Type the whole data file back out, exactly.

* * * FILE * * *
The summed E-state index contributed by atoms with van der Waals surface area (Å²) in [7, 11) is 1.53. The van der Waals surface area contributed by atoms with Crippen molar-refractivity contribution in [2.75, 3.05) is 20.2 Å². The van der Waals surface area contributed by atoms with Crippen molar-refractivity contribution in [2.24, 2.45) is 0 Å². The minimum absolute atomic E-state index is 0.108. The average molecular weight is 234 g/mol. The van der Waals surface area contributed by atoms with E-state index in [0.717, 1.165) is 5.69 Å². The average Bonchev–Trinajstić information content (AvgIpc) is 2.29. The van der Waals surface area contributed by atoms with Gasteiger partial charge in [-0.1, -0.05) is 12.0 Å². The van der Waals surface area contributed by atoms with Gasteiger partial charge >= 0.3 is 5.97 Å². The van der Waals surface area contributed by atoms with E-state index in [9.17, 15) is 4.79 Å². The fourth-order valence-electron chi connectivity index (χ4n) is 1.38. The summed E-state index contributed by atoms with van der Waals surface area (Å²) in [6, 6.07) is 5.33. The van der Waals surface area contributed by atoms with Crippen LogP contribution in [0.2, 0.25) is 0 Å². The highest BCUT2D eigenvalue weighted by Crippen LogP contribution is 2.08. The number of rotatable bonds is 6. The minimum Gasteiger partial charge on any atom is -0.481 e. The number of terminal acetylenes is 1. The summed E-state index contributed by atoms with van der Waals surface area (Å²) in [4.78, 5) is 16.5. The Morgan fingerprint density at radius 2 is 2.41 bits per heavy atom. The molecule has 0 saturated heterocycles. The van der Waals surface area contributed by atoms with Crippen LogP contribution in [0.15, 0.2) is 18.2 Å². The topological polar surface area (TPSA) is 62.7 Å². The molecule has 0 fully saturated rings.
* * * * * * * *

The summed E-state index contributed by atoms with van der Waals surface area (Å²) in [7, 11) is 1.53. The van der Waals surface area contributed by atoms with Crippen molar-refractivity contribution in [2.75, 3.05) is 20.2 Å². The van der Waals surface area contributed by atoms with Crippen molar-refractivity contribution in [2.24, 2.45) is 0 Å². The minimum absolute atomic E-state index is 0.108. The average molecular weight is 234 g/mol. The van der Waals surface area contributed by atoms with E-state index in [0.717, 1.165) is 5.69 Å². The average Bonchev–Trinajstić information content (AvgIpc) is 2.29. The van der Waals surface area contributed by atoms with Gasteiger partial charge in [-0.1, -0.05) is 12.0 Å². The van der Waals surface area contributed by atoms with Gasteiger partial charge >= 0.3 is 5.97 Å². The van der Waals surface area contributed by atoms with E-state index in [9.17, 15) is 4.79 Å². The fourth-order valence-electron chi connectivity index (χ4n) is 1.38. The summed E-state index contributed by atoms with van der Waals surface area (Å²) in [6, 6.07) is 5.33. The van der Waals surface area contributed by atoms with Crippen LogP contribution in [0.2, 0.25) is 0 Å². The highest BCUT2D eigenvalue weighted by Crippen LogP contribution is 2.08. The number of rotatable bonds is 6. The minimum Gasteiger partial charge on any atom is -0.481 e. The number of terminal acetylenes is 1. The summed E-state index contributed by atoms with van der Waals surface area (Å²) in [4.78, 5) is 16.5. The Morgan fingerprint density at radius 2 is 2.41 bits per heavy atom. The molecule has 0 saturated heterocycles. The van der Waals surface area contributed by atoms with Crippen LogP contribution in [0.15, 0.2) is 18.2 Å². The topological polar surface area (TPSA) is 62.7 Å². The molecule has 0 fully saturated rings.